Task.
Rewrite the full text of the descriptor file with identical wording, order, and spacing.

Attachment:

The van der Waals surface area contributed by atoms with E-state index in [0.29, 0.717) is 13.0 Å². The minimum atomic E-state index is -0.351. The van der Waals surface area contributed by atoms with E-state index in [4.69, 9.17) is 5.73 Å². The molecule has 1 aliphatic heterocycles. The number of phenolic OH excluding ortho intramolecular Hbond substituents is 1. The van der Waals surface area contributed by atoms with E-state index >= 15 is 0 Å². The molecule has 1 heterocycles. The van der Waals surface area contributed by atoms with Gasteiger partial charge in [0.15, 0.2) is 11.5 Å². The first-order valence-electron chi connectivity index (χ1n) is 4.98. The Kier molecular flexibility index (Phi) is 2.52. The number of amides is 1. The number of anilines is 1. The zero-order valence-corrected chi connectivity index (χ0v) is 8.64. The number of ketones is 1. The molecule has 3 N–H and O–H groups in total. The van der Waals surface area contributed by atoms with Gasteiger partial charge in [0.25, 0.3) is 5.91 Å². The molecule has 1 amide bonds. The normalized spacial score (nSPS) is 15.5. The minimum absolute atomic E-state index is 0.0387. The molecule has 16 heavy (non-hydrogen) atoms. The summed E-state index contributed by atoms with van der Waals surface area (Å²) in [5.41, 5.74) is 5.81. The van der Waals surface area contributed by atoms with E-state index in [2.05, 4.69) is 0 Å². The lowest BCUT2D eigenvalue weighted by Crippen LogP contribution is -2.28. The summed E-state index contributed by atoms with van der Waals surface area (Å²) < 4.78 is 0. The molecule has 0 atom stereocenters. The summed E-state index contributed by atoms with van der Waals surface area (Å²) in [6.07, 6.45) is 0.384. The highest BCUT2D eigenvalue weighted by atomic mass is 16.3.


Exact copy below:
The van der Waals surface area contributed by atoms with E-state index in [0.29, 0.717) is 13.0 Å². The minimum atomic E-state index is -0.351. The van der Waals surface area contributed by atoms with E-state index in [4.69, 9.17) is 5.73 Å². The molecule has 1 aliphatic heterocycles. The number of phenolic OH excluding ortho intramolecular Hbond substituents is 1. The van der Waals surface area contributed by atoms with E-state index >= 15 is 0 Å². The molecule has 1 heterocycles. The van der Waals surface area contributed by atoms with Gasteiger partial charge in [0.15, 0.2) is 11.5 Å². The first-order valence-electron chi connectivity index (χ1n) is 4.98. The Kier molecular flexibility index (Phi) is 2.52. The number of amides is 1. The number of anilines is 1. The zero-order valence-corrected chi connectivity index (χ0v) is 8.64. The number of ketones is 1. The molecule has 3 N–H and O–H groups in total. The van der Waals surface area contributed by atoms with Gasteiger partial charge in [0.25, 0.3) is 5.91 Å². The molecule has 1 amide bonds. The normalized spacial score (nSPS) is 15.5. The minimum absolute atomic E-state index is 0.0387. The molecule has 16 heavy (non-hydrogen) atoms. The summed E-state index contributed by atoms with van der Waals surface area (Å²) in [5.41, 5.74) is 5.81. The van der Waals surface area contributed by atoms with E-state index in [2.05, 4.69) is 0 Å². The lowest BCUT2D eigenvalue weighted by Crippen LogP contribution is -2.28. The summed E-state index contributed by atoms with van der Waals surface area (Å²) < 4.78 is 0. The molecule has 0 atom stereocenters. The summed E-state index contributed by atoms with van der Waals surface area (Å²) in [6.07, 6.45) is 0.384. The highest BCUT2D eigenvalue weighted by atomic mass is 16.3.